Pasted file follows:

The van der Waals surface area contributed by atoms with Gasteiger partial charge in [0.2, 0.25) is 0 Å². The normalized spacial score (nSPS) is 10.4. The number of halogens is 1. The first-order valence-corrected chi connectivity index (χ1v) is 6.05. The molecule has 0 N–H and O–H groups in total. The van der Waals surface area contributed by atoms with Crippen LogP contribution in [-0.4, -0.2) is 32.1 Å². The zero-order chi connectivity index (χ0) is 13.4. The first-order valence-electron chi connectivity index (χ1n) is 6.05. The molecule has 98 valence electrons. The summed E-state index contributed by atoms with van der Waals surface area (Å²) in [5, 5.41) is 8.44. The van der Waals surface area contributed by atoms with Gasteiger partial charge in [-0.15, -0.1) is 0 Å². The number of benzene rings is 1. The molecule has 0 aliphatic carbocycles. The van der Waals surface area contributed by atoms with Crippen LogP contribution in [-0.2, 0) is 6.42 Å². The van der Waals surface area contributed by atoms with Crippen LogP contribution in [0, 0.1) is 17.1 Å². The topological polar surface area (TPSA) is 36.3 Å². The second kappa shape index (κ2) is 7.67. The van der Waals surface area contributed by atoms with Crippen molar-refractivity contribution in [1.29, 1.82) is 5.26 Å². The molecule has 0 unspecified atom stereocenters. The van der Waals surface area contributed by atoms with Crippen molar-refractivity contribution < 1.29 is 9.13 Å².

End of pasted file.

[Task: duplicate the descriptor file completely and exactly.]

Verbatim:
The van der Waals surface area contributed by atoms with Gasteiger partial charge in [0.2, 0.25) is 0 Å². The normalized spacial score (nSPS) is 10.4. The number of halogens is 1. The first-order valence-corrected chi connectivity index (χ1v) is 6.05. The molecule has 0 N–H and O–H groups in total. The van der Waals surface area contributed by atoms with Crippen LogP contribution in [-0.4, -0.2) is 32.1 Å². The zero-order chi connectivity index (χ0) is 13.4. The first-order valence-electron chi connectivity index (χ1n) is 6.05. The molecule has 98 valence electrons. The summed E-state index contributed by atoms with van der Waals surface area (Å²) in [5, 5.41) is 8.44. The van der Waals surface area contributed by atoms with Gasteiger partial charge in [-0.15, -0.1) is 0 Å². The number of benzene rings is 1. The molecule has 0 aliphatic carbocycles. The van der Waals surface area contributed by atoms with Crippen LogP contribution in [-0.2, 0) is 6.42 Å². The van der Waals surface area contributed by atoms with Crippen LogP contribution in [0, 0.1) is 17.1 Å². The topological polar surface area (TPSA) is 36.3 Å². The second kappa shape index (κ2) is 7.67. The van der Waals surface area contributed by atoms with Crippen molar-refractivity contribution in [1.29, 1.82) is 5.26 Å². The molecule has 0 unspecified atom stereocenters. The van der Waals surface area contributed by atoms with Crippen molar-refractivity contribution < 1.29 is 9.13 Å².